Today’s consumers expect a seamless experience, whether they’re making a retail purchase, dining at a restaurant, or using a software application. As a small business, it’s essential to make the customer experience a top priority, especially if you want to stand out against larger competitors.

This installment of Start. Run. Grow. is all about creating a seamless and innovative customer service operation. In a series of entrepreneur and expert interviews, CO—’s Editor-in-Chief Jeanette Mulvey and Senior Features Editor Barbara Thau explored how to assess and address customer needs, build a system for real-time customer interaction, and take advantage of the latest tech and trends shaping the customer service space.

Start: Be consistent and go beyond the transaction in your customer interactions

Roy Rivera, CEO of Crom Rehabilitation, started his outpatient physical therapy practice because he had his own vision for how he wanted to treat patients and create a culture of great customer service. For Rivera, a great customer experience means having a consistent flow and follow-through throughout every customer touchpoint in your operations.

“From the moment of engagement from the beginning all the way to the very end, [you need] a consistent follow-through,” he said. “You can't have any breakdown in your system … because if you do, your patient, your client, your customer is going to notice it.”

Rivera used the restaurant ordering experience as an example.

“[The customer] might have had a great experience on the phone if they were ordering a meal to go … but then when they get there, if the person who's at the cash register is rude or nasty to them, then that breaks down the [system],” he explained.

In addition to consistency, Rivera noted that businesses should aim to go “above and beyond” during client or customer interactions to show them they are more than just another sales transaction.

“Whether you play a role that is custodial, administrative, or clinical, there’s an opportunity to engage with the client beyond just the basic ... business interaction,” he told CO—. “If it's just a transaction, that's where you lose your customers or clients because they can go somewhere else.”

[Read more: Losing Customers to Competitors? Here Are 4 Steps to Win Them Back]

Run: Leverage technology to form lasting personal relationships with customers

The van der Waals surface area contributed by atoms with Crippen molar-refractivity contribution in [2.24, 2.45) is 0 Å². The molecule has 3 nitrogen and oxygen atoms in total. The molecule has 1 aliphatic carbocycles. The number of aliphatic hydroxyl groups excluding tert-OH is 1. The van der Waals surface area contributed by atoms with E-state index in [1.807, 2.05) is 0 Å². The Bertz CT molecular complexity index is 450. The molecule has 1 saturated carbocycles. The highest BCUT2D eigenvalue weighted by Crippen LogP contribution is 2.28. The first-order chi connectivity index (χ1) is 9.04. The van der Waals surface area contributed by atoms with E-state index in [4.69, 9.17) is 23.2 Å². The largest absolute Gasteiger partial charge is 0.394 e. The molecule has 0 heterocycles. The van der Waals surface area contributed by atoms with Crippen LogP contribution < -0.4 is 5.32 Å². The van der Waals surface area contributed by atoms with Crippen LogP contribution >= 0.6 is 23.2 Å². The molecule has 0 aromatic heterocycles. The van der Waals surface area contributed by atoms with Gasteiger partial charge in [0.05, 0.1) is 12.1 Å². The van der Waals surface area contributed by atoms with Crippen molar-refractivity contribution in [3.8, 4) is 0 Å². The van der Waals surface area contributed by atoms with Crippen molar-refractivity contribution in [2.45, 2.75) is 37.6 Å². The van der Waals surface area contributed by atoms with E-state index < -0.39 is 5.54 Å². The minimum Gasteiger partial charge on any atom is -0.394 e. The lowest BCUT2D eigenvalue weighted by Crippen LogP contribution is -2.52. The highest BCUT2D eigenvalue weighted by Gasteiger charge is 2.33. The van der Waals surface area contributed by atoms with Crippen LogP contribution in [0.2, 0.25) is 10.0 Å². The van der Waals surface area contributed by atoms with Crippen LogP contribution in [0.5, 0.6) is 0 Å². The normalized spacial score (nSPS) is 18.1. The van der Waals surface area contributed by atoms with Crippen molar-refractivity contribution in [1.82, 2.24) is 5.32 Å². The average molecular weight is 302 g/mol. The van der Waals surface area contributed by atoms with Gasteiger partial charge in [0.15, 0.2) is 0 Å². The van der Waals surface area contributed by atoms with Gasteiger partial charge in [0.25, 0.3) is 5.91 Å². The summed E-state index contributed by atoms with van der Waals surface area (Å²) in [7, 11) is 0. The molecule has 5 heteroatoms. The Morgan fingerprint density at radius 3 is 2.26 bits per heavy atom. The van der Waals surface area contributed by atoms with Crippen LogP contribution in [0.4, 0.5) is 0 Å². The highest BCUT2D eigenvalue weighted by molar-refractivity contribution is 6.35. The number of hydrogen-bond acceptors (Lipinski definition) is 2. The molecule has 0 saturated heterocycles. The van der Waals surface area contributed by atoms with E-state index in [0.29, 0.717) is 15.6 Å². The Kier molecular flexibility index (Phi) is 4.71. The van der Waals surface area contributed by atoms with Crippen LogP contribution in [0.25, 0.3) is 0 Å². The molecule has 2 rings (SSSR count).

According to Barry Moltz, a small business expert from Shafran Moltz Group LLC, if a small business can form a personal relationship with its customers, it will be better able to retain them. He noted that small businesses have more of an opportunity to do this than large businesses because they typically have fewer customers and more touchpoints.

“There's … more contact between the customer's personal [phone] or email … and the business,” he said. “They .. have an opportunity to set up their systems so they're constantly in touch with customers on an ongoing basis.”

For example, said Moltz, a dentist may send an automated text with an appointment reminder, then follow up afterward asking how the patient is feeling after their visit.

“All of those kinds of things are really the personal touch that … enables you to stay close with your customer,” he added.

To help businesses stay on top of these frequent communications and further personalize your interactions, Moltz recommended investing in customer relationship management (CRM) software.

“Technology is there to … put your notes in about what the last contact with the customer was, and then also to automatically send texts or emails so you stay in touch with them,” he explained. “Too many people are so focused on getting new customers in the front door that they forget about their existing customers, [who] escape through the back door.”

[Read more: How to Choose the Best CRM Software]

Grow: Take every opportunity to learn from your customers

“Customer obsession” is an often-used corporate phrase, but for Saeju Jeong, CEO and Co-founder of Noom, it’s the very reason his company has been able to stand out in the highly saturated weight loss market. It goes beyond caring about customer satisfaction, he said: Customer obsession is a commitment to improving based on customer feedback.

“If the customer contacts us … they are so charged with emotion,” said Jeong. “Either they're happy or unhappy, and they have a lot to say about our product experience. Whether good or bad … it is an excellent opportunity [to] learn from our user.”

Jeong added that the insights gathered from the customer support team can help generate new ideas among Noom’s product managers and leaders, which can then be tested and implemented to improve the customer experience.

“We need to deliver great outcomes that our users can actually measure and be happy [with], he said. “That focus [on great outcomes] delivers a far better-engaged experience and … because of that focus, our product people were able to develop … features that can respond much better [to users’ needs].”

[Read more: How to Survey Your Customers and Why You Should]

CO— aims to bring you inspiration from leading respected experts. However, before making any business decision, you should consult a professional who can advise you based on your individual situation.